• How often the keyword appears in the description (keyword density).
  • Where in the listing it is found (title keywords are more relevant).
  • How closely the keywords occur (do they create key phrases within the listing).
  • How many purchases are made through the searched keyword.

So, according to Amazon, keyword density, phrase-ology, and location all matter in considering how rankable for a keyword a listing is (relevance). BUT THAT’S NOT ALL!

Recently I had a….situation, we’ll call it (more on that later).

I contacted Seller Central and communicated back and forth with knowledgeable members of their catalog team. In one of my communications I caught this snippet:

“…keywords that are indexed for search through sponsored ads will be changed to the keywords updated for the ASIN as soon as the sponsored ads is closed.”

Maybe that doesn’t mean much to you just yet. But it gets better.

Another communication on a separate ticket revealed this:

“Factors such as the history of buyer viewings, the sales history of an item, price, and current availability all influence the location which a specific product achieves in search results….”

Now let’s piece that together, shall we?

BUYER VIEWINGS affect rank, according to Amazon. Now, anyone who has tested driving traffic to a listing knows that just traffic does not appear to have much of an impact. The better explanation would be that buyer viewings affect relevance. Meaning, page views (sessions) from actual, logged in, Amazon customers, through a specific search phrase, will assign greater relevance for that phrase.

Ok, if we accept this as true, let’s revisit that little snippet about sponsored product ads. Keywords indexed for search through ads will update for the ASIN when the ads are closed.

I take that to mean when Sponsored Product Ads drive buyers to a listing, then that session counts toward greater relevance.

Ok, this isn’t surprising. I mean, it is a general rule of the internet, right? Greater click through rate (CTR) usually helps ranking while lowering click costs. It is an indicator for performance. DUH!

So how do we USE this information?

…having a well-written, keyword dense bullet and description section is a must!

What Happened to Me (an Anecdote)

Before we go deeper, I’d like to share how I came across all this info in the first place.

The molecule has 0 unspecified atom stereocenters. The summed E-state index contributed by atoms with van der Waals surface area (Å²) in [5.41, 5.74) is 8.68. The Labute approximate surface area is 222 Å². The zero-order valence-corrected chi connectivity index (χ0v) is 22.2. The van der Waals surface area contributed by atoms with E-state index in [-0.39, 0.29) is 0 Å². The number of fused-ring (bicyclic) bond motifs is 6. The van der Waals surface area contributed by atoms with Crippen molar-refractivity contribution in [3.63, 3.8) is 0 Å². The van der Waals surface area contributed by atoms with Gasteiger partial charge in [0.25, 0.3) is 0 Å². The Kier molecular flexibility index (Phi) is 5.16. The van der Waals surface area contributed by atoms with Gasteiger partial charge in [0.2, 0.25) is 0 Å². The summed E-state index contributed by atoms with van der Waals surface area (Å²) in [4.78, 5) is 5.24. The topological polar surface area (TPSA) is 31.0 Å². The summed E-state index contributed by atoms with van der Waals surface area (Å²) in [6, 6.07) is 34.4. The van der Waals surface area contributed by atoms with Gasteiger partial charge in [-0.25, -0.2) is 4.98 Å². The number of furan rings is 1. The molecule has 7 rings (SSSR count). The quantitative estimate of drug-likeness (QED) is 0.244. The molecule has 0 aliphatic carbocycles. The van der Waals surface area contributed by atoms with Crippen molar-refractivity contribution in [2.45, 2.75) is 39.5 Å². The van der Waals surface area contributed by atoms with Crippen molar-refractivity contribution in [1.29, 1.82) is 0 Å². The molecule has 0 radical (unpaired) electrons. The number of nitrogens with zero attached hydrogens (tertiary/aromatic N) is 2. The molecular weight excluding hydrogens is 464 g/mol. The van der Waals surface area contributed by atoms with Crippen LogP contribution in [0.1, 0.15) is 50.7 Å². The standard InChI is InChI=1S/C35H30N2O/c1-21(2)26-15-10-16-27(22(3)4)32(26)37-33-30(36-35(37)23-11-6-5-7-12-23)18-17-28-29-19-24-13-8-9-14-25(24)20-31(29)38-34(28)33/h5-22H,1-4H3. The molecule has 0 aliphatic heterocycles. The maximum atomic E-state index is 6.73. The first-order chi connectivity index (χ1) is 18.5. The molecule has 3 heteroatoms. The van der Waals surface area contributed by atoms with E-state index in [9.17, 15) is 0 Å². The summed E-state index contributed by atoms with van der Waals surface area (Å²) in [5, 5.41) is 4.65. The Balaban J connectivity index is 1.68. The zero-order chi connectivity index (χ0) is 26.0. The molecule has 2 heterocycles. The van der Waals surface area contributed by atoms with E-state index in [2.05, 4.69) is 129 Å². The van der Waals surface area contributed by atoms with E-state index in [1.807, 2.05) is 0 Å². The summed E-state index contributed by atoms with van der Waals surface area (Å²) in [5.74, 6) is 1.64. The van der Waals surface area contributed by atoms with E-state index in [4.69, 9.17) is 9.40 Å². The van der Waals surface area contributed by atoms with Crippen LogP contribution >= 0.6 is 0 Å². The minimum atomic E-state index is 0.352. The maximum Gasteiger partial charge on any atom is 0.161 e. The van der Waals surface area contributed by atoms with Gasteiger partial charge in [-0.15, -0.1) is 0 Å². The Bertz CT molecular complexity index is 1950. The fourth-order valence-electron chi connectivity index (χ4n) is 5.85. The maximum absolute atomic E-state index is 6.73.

I recently launched a new product and brand. I actually created the listing at the end of March (in order to get the FNSKUs for my factory).

However, like a rookie, I forgot to close the listing while waiting for my stock.

Anyway, fast forward four months and I am trucking along, things are definitely going in the right direction. I am ranked decently for some big, important keywords. I have a small handful of reviews. I’m slowwwwwwwly growing in organic sales every day.

Then, the worst thing happened.

Sales. Stopped.

I looked at my rankings and for EVERY ONE of the 31 key phrases I was tracking, I lost ALL RANK. Overnight.

Panicked, I start to freak out. What did I do? Am I being punished? Is Amazon throttling my listing?

I contact some friends with much greater inside knowledge than me and they explained that this is very unlikely. Amazon has a specific set of actions it takes, against an account or against a product, and rank throttling isn’t one of them.

So I decided to open a case with Seller Support and allow them to help me get to the bottom of things. And they actually did. For starters, I found out that I wasn’t indexed for ANY of my back end search terms. They were ALL considered irrelevant.

And the reason this was odd is because when I created the listing I checked both indexing and relevance for each and every term in the back end and subject matter keywords. I indexed for them all and I was pretty relevant for most of them.

So what happened?

It seems in just about every instance (with rare and few exceptions) a product cannot be ranked for a keyword in search if it is not indexed for that keyword. This would mean that indexing is an integral step in the process of ranking.

The Honeymoon Period

While I was awaiting a response from Amazon I contacted a trusted colleague who runs several Amazon accounts for a number of different brands. He also launches new products and runs promotions quite regularly. I asked if he had any experience like this.

He informed me that this has happened a few times to him and that he believed my “honeymoon period” or “grace period” had run out.

See, due to the fact that it appears infinitely easier to rank a newer listing, with far fewer units than other listings on page one for highly competitive terms, it has been speculated that new listings are granted a period of greater exposure (with no negative consequences).

This is referred to as the honeymoon period.

Some believe it is purposefully granted by Amazon to give new listings a greater chance to compete. Others believe it comes down to the math of their algorithms. If sales history is a major factor in ranking, and benchmark periods are smoothed out into averages to figure ranking, then before hitting certain benchmarks a low sales history would have no negative impact.